To be able to obtain insight into the amount of anti-CCP antibodies present in serum and to study crossreactivity of ACPA/anti-CCP antibodies, it is crucial to affinity purify these antibodies in an antigen-specific fashion. Therefore, we first optimised the affinity purification method in order to maintain the integrity of the eluted antibodies as much as possible. With this rather mild method, however, a significant amount of ACPA remained bound to the CCP2 plate. This amount varies per serum but is estimated to represent between 25% and 50% of the total serum ACPA, based on CCP2 ELISA performed on the eluted wells (data not shown). Moreover, it is conceivable that part of the eluted antibodies will be destroyed during the elution procedure. Our estimation of serum ACPA levels is, therefore, most probably an underestimation. However, the calculated levels fall in the range of 10 μg/ml, which is of the same order of magnitude with previously published data on IgG antibody responses.19,,21

For anti-CCP antibodies to have a biological function in vivo, recognition of a citrullinated protein would be required. As the antigen used in the CCP2 ELISA is unknown, it is difficult to assess the possible biological relevance of the antibodies detected by this ELISA. Our data formally show that anti-CCP antibodies are in fact a collection of various ACPA, suggesting that the characteristics of the anti-CCP antibody response in a serum reflect a summary of ACPA responses in that serum.

Several groups have studied the ACPA response against a particular antigen in a population of patients with RA,15 17 providing relevant insight into the ACPA response against that particular antigen. We now confirm and expand previous data showing that there can be considerable crossreactivity between ACPA recognising different antigens within one patient. This suggests that caution should be taken when drawing conclusions about the in vivo involvement of a citrullinated antigen in the pathophysiology of RA by extensively characterising the ACPA response against that antigen as it might be a proxy for recognition of other citrullinated antigens.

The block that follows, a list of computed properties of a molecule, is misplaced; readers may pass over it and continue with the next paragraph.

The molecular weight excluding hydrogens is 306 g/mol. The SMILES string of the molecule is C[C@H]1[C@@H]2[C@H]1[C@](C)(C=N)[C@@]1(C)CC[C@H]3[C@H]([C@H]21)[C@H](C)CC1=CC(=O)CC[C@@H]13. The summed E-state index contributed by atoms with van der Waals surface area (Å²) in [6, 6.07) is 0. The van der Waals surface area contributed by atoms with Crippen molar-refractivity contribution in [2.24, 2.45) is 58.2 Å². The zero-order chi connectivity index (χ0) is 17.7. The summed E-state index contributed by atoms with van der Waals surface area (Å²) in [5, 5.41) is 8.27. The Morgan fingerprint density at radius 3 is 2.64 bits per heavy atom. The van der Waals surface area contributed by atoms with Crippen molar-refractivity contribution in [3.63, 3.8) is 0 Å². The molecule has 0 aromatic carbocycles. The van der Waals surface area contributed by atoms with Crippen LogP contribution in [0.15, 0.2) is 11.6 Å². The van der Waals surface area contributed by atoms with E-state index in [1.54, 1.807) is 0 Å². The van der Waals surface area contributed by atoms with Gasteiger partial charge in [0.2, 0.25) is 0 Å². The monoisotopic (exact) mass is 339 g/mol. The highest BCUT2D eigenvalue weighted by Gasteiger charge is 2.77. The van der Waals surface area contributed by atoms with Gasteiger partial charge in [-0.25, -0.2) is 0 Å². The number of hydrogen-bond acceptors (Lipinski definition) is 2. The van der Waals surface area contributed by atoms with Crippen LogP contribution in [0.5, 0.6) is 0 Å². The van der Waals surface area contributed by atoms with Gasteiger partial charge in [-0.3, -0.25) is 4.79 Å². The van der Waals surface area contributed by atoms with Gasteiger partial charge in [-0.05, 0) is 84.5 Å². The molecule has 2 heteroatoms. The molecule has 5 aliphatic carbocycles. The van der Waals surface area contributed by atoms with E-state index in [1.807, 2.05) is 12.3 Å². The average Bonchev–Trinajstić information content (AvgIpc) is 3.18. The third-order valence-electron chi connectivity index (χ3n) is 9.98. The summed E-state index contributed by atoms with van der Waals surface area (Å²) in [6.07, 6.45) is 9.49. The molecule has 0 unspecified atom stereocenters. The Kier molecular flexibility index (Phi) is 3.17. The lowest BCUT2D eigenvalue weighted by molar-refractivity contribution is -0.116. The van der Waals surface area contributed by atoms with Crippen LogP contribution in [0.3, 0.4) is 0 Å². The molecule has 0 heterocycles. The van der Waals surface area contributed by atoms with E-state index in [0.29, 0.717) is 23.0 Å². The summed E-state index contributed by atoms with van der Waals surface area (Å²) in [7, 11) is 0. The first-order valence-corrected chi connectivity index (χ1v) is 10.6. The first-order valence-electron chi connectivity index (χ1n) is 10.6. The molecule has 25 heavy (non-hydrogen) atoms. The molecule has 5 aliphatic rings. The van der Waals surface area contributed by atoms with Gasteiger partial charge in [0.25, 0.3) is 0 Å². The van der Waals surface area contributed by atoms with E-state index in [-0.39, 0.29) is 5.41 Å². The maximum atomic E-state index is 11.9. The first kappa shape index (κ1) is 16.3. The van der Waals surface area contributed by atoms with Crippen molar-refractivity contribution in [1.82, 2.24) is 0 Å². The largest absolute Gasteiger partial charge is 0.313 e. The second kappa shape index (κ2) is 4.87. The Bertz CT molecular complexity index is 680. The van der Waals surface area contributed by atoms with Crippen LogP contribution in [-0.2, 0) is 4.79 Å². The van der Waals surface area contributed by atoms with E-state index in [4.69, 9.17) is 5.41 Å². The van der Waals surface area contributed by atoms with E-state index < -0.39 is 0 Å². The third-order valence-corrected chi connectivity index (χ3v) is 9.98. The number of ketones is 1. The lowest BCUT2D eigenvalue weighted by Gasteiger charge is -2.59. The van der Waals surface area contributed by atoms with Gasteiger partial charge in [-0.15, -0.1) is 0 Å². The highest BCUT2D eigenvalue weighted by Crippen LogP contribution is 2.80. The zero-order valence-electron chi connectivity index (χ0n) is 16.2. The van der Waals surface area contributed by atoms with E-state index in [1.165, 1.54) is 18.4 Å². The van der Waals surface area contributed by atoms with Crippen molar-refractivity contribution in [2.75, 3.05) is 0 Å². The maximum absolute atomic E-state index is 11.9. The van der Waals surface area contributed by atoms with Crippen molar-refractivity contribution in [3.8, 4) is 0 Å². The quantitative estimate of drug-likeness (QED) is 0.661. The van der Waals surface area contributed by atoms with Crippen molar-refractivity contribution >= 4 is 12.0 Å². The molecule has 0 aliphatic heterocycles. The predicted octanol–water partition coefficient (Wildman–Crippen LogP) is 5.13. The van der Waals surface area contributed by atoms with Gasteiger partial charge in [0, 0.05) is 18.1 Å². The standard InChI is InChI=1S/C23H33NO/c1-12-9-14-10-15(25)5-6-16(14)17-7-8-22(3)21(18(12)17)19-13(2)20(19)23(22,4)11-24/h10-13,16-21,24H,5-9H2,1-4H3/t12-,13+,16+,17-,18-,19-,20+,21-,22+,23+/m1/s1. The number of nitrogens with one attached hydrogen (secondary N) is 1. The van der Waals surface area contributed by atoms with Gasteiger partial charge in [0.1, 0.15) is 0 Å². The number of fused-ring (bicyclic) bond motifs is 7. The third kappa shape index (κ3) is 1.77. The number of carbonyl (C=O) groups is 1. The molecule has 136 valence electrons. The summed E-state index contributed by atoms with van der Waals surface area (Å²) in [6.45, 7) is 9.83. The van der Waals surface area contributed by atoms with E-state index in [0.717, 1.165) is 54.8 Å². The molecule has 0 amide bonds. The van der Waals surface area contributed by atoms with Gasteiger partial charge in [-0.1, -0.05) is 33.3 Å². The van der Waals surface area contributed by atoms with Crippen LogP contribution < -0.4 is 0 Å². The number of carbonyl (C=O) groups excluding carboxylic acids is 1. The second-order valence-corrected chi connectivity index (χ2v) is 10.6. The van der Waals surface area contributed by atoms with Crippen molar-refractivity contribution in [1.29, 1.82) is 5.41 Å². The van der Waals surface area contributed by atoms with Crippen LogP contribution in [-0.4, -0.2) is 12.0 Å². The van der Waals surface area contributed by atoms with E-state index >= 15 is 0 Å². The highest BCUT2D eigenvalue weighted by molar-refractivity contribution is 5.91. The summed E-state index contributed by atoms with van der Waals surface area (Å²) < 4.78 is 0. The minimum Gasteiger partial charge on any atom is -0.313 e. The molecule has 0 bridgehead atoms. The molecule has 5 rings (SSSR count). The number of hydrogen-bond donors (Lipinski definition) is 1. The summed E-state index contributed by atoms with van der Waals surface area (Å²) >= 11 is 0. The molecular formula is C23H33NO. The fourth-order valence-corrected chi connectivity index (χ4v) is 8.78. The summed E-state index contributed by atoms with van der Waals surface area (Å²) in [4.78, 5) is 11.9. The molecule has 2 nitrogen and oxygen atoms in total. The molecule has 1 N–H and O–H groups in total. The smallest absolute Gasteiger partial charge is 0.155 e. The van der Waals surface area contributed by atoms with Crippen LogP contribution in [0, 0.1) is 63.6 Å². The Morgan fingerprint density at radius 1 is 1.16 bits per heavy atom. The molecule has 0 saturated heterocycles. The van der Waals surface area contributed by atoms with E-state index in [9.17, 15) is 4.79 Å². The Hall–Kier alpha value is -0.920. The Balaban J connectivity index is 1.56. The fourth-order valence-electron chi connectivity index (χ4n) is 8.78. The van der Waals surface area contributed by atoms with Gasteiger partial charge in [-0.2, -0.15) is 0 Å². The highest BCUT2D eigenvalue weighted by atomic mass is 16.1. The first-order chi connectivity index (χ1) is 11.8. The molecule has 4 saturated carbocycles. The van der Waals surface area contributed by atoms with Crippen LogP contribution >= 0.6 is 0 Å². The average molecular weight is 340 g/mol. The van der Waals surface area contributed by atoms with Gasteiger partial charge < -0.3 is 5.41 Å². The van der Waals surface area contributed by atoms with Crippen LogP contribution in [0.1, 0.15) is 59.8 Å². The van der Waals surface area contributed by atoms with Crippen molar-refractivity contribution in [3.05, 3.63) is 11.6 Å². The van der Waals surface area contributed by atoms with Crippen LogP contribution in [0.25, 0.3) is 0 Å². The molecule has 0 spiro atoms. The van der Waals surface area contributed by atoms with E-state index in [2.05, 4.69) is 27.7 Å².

Recognition of several citrullinated antigens by ACPA complicates the identification of the antigen(s) responsible for the induction of this antibody response. Longitudinal analyses of ACPA responses in cohorts of patients prior to onset of RA22 and extensive fine-specificity analyses of ACPA responses in samples from unaffected relatives of patients with RA17 suggest that the ACPA response changes over time. Because ACPA seems to reflect an ongoing immune response at least in some patients with RA,23 a conceivable explanation for this phenomenon is that continuous activation of naive B cells takes place that introduces new reactivities in the ACPA response. Alternatively, one could imagine that part of pre-existing activated B cells could preferentially be selected upon encounter of a different (more abundant) citrullinated antigen, resulting in a change in reactivity pattern against citrullinated epitopes, as previously shown for other hapten responses.24

Although crossreactivity against different citrullinated epitopes has been studied at population level before,13 our study is, to our best knowledge, the first to show the presence of distinct, non-crossreactive ACPA responses against two citrullinated epitopes in at least some of the tested sera. Our results formally indicate that distinct antibody-producing B cells can exist in the blood of patients with RA. More extensive analyses and a larger number of citrullinated epitopes are necessary to determine the extent to which distinct ACPA responses exist in patients with RA. Moreover, although this suggests that these responses evolved from two different naive B cell progenitors, a definite proof for this can only be obtained following a careful analysis of ACPA-producing B cells.

In summary, we have shown that anti-CCP antibodies are in fact a collection of ACPA and are largely crossreactive, but that crossreactivity is incomplete. This indicates that distinct responses to citrullinated antigens can occur during the course of RA development, which underlies the importance of further research aimed at identifying the citrullinated antigen(s) relevant for the induction of ACPA, as well as for the biological effects mediated by ACPA in vivo.



  • Funding This work was financially supported by EU FP6 programme Autocure and FP7 programme Masterswitch, a grant from Centre for Medical Systems Biology (CMSB) within the framework of The Netherlands Genomics Initiative (NGI), the Dutch Arthritis Association and the Dutch Organisation for Scientific Research (VENI grant 916.46.079 to AIF, VENI grant to LAT and VICI grant to REMT) and the Canadian Institutes for Health Research (HAM).

  • Competing interests None.

  • Ethics approval This study was conducted with the approval of the LUMC, The Netherlands.

  • Provenance and peer review Not commissioned; externally peer reviewed.